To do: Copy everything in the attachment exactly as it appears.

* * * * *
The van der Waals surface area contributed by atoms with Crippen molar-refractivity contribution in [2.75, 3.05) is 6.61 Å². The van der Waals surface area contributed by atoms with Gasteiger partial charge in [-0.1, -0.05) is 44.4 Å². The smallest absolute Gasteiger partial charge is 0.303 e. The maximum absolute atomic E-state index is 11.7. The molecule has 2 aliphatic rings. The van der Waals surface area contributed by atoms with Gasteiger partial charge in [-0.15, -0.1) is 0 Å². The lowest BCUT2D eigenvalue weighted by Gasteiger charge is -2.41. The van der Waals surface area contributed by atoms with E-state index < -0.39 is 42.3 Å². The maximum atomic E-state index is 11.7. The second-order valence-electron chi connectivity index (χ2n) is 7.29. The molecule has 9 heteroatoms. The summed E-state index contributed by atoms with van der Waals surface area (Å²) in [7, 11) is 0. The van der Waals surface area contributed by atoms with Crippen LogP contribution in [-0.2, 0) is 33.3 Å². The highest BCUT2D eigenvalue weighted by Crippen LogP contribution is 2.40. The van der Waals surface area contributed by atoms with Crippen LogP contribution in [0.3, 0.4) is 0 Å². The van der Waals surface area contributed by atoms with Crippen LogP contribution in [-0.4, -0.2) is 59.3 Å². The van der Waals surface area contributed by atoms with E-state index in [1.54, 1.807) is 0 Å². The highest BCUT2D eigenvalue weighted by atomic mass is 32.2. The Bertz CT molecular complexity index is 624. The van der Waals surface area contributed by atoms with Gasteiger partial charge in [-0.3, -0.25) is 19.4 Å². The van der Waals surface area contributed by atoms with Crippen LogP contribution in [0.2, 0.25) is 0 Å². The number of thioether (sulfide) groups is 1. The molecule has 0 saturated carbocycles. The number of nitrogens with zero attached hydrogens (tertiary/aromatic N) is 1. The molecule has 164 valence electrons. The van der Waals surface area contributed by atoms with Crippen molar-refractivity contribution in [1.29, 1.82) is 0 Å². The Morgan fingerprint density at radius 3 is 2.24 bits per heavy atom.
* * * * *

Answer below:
The van der Waals surface area contributed by atoms with Crippen molar-refractivity contribution in [2.75, 3.05) is 6.61 Å². The van der Waals surface area contributed by atoms with Gasteiger partial charge in [-0.1, -0.05) is 44.4 Å². The smallest absolute Gasteiger partial charge is 0.303 e. The maximum absolute atomic E-state index is 11.7. The molecule has 2 aliphatic rings. The van der Waals surface area contributed by atoms with Gasteiger partial charge in [-0.15, -0.1) is 0 Å². The lowest BCUT2D eigenvalue weighted by Gasteiger charge is -2.41. The van der Waals surface area contributed by atoms with E-state index < -0.39 is 42.3 Å². The maximum atomic E-state index is 11.7. The second-order valence-electron chi connectivity index (χ2n) is 7.29. The molecule has 9 heteroatoms. The summed E-state index contributed by atoms with van der Waals surface area (Å²) in [7, 11) is 0. The van der Waals surface area contributed by atoms with Crippen LogP contribution in [-0.2, 0) is 33.3 Å². The highest BCUT2D eigenvalue weighted by Crippen LogP contribution is 2.40. The van der Waals surface area contributed by atoms with Crippen LogP contribution in [0.3, 0.4) is 0 Å². The van der Waals surface area contributed by atoms with Crippen LogP contribution in [-0.4, -0.2) is 59.3 Å². The van der Waals surface area contributed by atoms with E-state index in [1.54, 1.807) is 0 Å². The highest BCUT2D eigenvalue weighted by atomic mass is 32.2. The Bertz CT molecular complexity index is 624. The van der Waals surface area contributed by atoms with Gasteiger partial charge in [-0.3, -0.25) is 19.4 Å². The van der Waals surface area contributed by atoms with Crippen LogP contribution in [0.2, 0.25) is 0 Å². The number of thioether (sulfide) groups is 1. The molecule has 0 saturated carbocycles. The number of nitrogens with zero attached hydrogens (tertiary/aromatic N) is 1. The molecule has 164 valence electrons. The van der Waals surface area contributed by atoms with Crippen molar-refractivity contribution in [1.29, 1.82) is 0 Å². The Morgan fingerprint density at radius 3 is 2.24 bits per heavy atom.